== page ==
Monday, June 26, 2017 | ePaper
Unlikely host city Saransk transforms for World Cup
The metallic framework of the Mordovia Arena stadium dominates the centre of Saransk, the smallest Russian city to host next year's World Cup and an unlikely venue for such a global event.
Located some 500 kilometres (310 miles) southeast of Moscow, Saransk is mainly known to Russians as the main city of a region dotted with prison colonies.
Most recently, French actor Gerard Depardieu injected some rare star power by acquiring an apartment in Saransk after President Vladimir Putin granted him Russian citizenship so that he could avoid high taxes at home.
When the city of just over 300,000 residents was picked in 2012 as one of the 11 host cities including Moscow, Saint Petersburg and Sochi, the choice took many by surprise.
The other host city was widely predicted to be the larger southern city of Krasnodar, which has two very popular football teams.
"But why not Saransk?" retorts the city's mayor Pyotr Tultayev, who is clearly used to answering this question.
The city does have certain advantages: it is compact and nothing is more than a few minutes' travel away.
Geographically, "we are at the centre of the World Cup," boasts Alexei Merkushin, minister for special programmes in the Mordovia region, of which Saransk is the capital.
Saransk has also clearly benefitted in recent years from a political will to develop the region. New buildings in the centre house the university and a theatre.
'Nothing excessive' -
At the construction site of the Mordovia Arena stadium, 1,200 workers scurry around, aiming to complete it on schedule by the end of December.
"We've finished putting up the roof structure and we're going to start on the removeable stands," says Marat Bikkinin, who is in charge of the construction site.
The stadium will host four matches in the World Cup with a capacity of 45,000. After that, the upper tier of stands will be taken down, reducing its capacity to 30,000.
"We're totally aware that we don't need a stadium with 45,000 seats," acknowledges Merkushin.
"We don't want to build anything excessive, we want to build things that people can use afterwards."
Even with reduced seating, the stadium will seem spacious indeed for local football fans.
Last season on average 2,200 people turned out to watch the local third-division club Mordovia Saransk play at its old stadium where the seats were open to the elements.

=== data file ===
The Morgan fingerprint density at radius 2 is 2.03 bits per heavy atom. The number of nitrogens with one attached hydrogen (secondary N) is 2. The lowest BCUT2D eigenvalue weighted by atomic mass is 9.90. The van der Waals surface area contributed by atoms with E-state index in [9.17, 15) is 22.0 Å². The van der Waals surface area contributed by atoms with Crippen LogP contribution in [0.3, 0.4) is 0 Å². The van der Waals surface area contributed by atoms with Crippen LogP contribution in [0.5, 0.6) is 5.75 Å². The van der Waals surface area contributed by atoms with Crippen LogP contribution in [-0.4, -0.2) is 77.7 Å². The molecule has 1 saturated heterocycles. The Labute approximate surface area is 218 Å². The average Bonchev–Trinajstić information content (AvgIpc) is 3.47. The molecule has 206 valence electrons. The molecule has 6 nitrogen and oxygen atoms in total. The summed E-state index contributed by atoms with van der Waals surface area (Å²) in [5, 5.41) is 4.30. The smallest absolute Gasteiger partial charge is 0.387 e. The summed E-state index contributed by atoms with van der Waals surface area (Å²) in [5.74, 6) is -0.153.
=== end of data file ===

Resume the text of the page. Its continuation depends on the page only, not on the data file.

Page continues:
A keen supporter of Mordovia Saransk, Ivan Kubantsev said he backed the "brave" decision to build the stadium.
"We didn't have anywhere to hold big events, not even just sporting ones," the 36-year-old said.
And at least during the World Cup there will be "a chance to see some decent teams," he adds, smiling.
Saransk has not lavished all its funding on the stadium.
It is also reconstructing its old airport with a new domestic terminal and building an innovative temporary terminal for fans arriving on international flights.
FIFA has insisted that the airport, which previously only served Moscow, must also accept international flights.
The airport, which is closed until January, is still a huge construction site.
But Vladimir Speransky, the deputy president of the company in charge of the works, points at a pile of earth where he promises that by September there will be the "first temporary terminal in Russia."
"This will be very rapid construction. It will be a light structure put up in one month," he says.
After the tournament, it will simply be taken down.
The city is building two hotels but currently has little suitable accommodation due to its location far from the tourists' beaten track.
"We know how many new hotels we need. The others will be renovated," Merkushin insists.
He boasts the city has proved "the cheapest for organising the World Cup."
The authorities have opted to build accommodation for the anticipated thousands of fans that will afterwards be converted into university halls of residence or social housing.
Local official Merkushin refuses to name the cost for Saransk of hosting the World Cup. But according to numerous sources, the stadium will cost around 17 billion rubles ($300 million, 267 million euros) while the reconstruction of the airport will cost 2 billion rubles, 700 million of which came from the Russian budget.
In February, the total budget of the World Cup was named as around 10 billion euros.